“Fighter jets inbound on the left from behind”, the PAC 750 pilot yelled a warning from where he sat on the first row of passengers' seats. My captain barely blinked and eye while I tried desperately to catch a glimpse of the formation flying jets, now only dots in the distance.
“Oh,” my captain said, very nonchalantly, “That's a regular occurrence.”
I was on my very first contract flight, in the right-hand seat of a Beech 1900 flying from N'djamena, capital of Chad to Abeche, East of Ndjamena, to deliver the relief contract pilot.
This was definitely a whole different world. Ahead of us the white Chadian desert stretched to the horizon. The wind picked up the powder fine sand and suspended in the air. It made it hard to distinguished sky from ground.
Back in N'djamena, our engineer welcomed us warmly. We stayed in a heavily guarded compound in the city. Mortar fire at night in the area around the compound was something you get used to very quickly. This did not deter this intrepid flight crew from sneaking out of the compound in the presence of some of our minders to go and sample the local cuisine.
French and standard Arabic are the two official languages in Chad. With the help of our local protecters and the contract savvy captain, I at least manged to order myself a chicken pizza - that's what I was told, in any case.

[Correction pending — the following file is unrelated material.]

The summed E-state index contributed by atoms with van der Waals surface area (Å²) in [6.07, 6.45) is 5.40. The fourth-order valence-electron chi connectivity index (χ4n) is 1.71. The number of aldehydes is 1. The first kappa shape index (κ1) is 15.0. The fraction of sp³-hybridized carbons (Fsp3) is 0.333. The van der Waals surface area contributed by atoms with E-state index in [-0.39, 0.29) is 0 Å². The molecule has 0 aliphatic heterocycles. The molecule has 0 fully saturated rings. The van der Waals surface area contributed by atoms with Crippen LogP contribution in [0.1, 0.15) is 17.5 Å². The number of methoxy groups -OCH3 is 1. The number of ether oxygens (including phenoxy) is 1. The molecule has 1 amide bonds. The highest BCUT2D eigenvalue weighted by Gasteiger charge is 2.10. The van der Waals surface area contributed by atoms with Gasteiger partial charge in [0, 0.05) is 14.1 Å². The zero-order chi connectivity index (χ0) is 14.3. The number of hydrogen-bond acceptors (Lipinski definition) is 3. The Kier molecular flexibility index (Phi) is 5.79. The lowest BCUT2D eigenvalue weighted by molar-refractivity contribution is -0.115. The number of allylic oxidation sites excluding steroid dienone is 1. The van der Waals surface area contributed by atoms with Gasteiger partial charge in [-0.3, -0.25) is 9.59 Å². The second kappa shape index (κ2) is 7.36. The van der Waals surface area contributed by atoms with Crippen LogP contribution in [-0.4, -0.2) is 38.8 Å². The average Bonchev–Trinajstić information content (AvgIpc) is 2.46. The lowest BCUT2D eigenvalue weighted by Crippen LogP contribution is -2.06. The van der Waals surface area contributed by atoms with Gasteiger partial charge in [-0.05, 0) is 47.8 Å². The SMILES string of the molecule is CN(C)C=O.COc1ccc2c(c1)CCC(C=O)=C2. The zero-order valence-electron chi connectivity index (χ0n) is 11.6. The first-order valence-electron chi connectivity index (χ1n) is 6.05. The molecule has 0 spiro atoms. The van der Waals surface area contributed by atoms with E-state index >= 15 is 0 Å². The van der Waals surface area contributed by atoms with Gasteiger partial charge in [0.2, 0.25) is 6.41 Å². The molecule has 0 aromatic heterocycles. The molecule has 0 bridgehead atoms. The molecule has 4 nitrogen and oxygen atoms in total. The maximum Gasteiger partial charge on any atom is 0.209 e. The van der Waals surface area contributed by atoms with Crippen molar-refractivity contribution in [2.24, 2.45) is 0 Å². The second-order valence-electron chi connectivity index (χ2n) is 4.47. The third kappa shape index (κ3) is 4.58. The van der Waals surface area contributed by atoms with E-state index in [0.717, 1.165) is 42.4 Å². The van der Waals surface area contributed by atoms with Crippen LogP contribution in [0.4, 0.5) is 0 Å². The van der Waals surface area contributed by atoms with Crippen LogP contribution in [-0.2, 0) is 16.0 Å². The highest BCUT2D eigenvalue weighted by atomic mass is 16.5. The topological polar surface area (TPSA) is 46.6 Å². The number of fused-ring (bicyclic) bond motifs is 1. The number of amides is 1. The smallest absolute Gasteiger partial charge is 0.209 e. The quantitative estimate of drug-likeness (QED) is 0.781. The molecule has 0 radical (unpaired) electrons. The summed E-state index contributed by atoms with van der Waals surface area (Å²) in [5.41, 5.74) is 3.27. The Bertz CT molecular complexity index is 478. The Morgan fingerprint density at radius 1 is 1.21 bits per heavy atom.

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The captain, however, decided that it was time for something a little more exotic and adventurous and ordered a reed rat. When he offered me some, I had a tentative nibble but decided that my chicken pizza was a better idea.
On our return to N'djamena, one day from our many scheduled UN personnel flights, we were told that we had to hold as the president was inbound. We got stuck sitting in the holding pattern for quite a significant amount of time without any sign of the president arriving. Our passengers by then were making very serios hand gesture indicating that the needed to land in a hurry.
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Very reluctantly the ATC eventually agreed to allow us to land.
Once on the ground we were literally escorted by heavily armed guards watching our every move from the moment we taxied of the runway to the apron where we stopped. Our passengers tried their very best not to look desperate or to show the discomfort they obviously were in as they hurried towards the facilities of the terminal building.
I helped the engineer close the aircraft up for the night.
After all this palaver the president never actually arrived.
Towards the end of the contract, we got news that they were replacing the 1900 with the Embraer 120. So, we had to ferry the 1900 home all the way from Chad to South Africa.
We flew from N'djamena in Chad to Entebbe in Uganda, which was a lush, tropical paradise after the desert sands. From there our journey took us to Lilongwe in Malawi and South to Lanseria outside Johannesburg, South Africa.
What an adventure! Our next story will be all about loadshedding - aviation style.